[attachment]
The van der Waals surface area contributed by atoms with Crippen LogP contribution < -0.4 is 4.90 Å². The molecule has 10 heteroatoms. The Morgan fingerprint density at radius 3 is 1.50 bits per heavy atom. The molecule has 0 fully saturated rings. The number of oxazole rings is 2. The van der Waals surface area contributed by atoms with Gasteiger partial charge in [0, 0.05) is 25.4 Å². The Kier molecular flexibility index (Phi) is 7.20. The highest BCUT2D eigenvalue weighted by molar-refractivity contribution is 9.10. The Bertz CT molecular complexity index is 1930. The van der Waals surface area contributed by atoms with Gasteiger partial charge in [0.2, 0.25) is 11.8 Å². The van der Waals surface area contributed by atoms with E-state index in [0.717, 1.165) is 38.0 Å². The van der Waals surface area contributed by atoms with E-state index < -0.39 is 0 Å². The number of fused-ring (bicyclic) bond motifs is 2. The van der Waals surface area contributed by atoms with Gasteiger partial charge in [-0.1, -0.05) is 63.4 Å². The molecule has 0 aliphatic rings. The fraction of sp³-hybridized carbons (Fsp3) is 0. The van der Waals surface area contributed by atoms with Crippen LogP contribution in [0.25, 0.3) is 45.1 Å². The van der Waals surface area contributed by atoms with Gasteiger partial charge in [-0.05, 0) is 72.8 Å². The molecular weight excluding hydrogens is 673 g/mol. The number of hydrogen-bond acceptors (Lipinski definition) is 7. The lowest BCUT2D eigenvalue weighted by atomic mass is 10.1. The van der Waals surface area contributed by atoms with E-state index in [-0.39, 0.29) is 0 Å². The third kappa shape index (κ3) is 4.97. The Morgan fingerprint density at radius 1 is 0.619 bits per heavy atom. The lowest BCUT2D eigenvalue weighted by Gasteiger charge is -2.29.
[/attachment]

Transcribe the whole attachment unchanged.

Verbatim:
The van der Waals surface area contributed by atoms with Crippen LogP contribution < -0.4 is 4.90 Å². The molecule has 10 heteroatoms. The Morgan fingerprint density at radius 3 is 1.50 bits per heavy atom. The molecule has 0 fully saturated rings. The number of oxazole rings is 2. The van der Waals surface area contributed by atoms with Gasteiger partial charge in [0, 0.05) is 25.4 Å². The Kier molecular flexibility index (Phi) is 7.20. The highest BCUT2D eigenvalue weighted by molar-refractivity contribution is 9.10. The Bertz CT molecular complexity index is 1930. The van der Waals surface area contributed by atoms with Gasteiger partial charge in [0.2, 0.25) is 11.8 Å². The van der Waals surface area contributed by atoms with E-state index in [0.717, 1.165) is 38.0 Å². The van der Waals surface area contributed by atoms with E-state index < -0.39 is 0 Å². The number of fused-ring (bicyclic) bond motifs is 2. The van der Waals surface area contributed by atoms with Gasteiger partial charge in [-0.1, -0.05) is 63.4 Å². The molecule has 0 aliphatic rings. The fraction of sp³-hybridized carbons (Fsp3) is 0. The van der Waals surface area contributed by atoms with Crippen LogP contribution in [0.25, 0.3) is 45.1 Å². The van der Waals surface area contributed by atoms with Gasteiger partial charge in [-0.05, 0) is 72.8 Å². The molecular weight excluding hydrogens is 673 g/mol. The number of hydrogen-bond acceptors (Lipinski definition) is 7. The lowest BCUT2D eigenvalue weighted by atomic mass is 10.1. The van der Waals surface area contributed by atoms with E-state index in [-0.39, 0.29) is 0 Å². The third kappa shape index (κ3) is 4.97. The Morgan fingerprint density at radius 1 is 0.619 bits per heavy atom. The lowest BCUT2D eigenvalue weighted by Gasteiger charge is -2.29.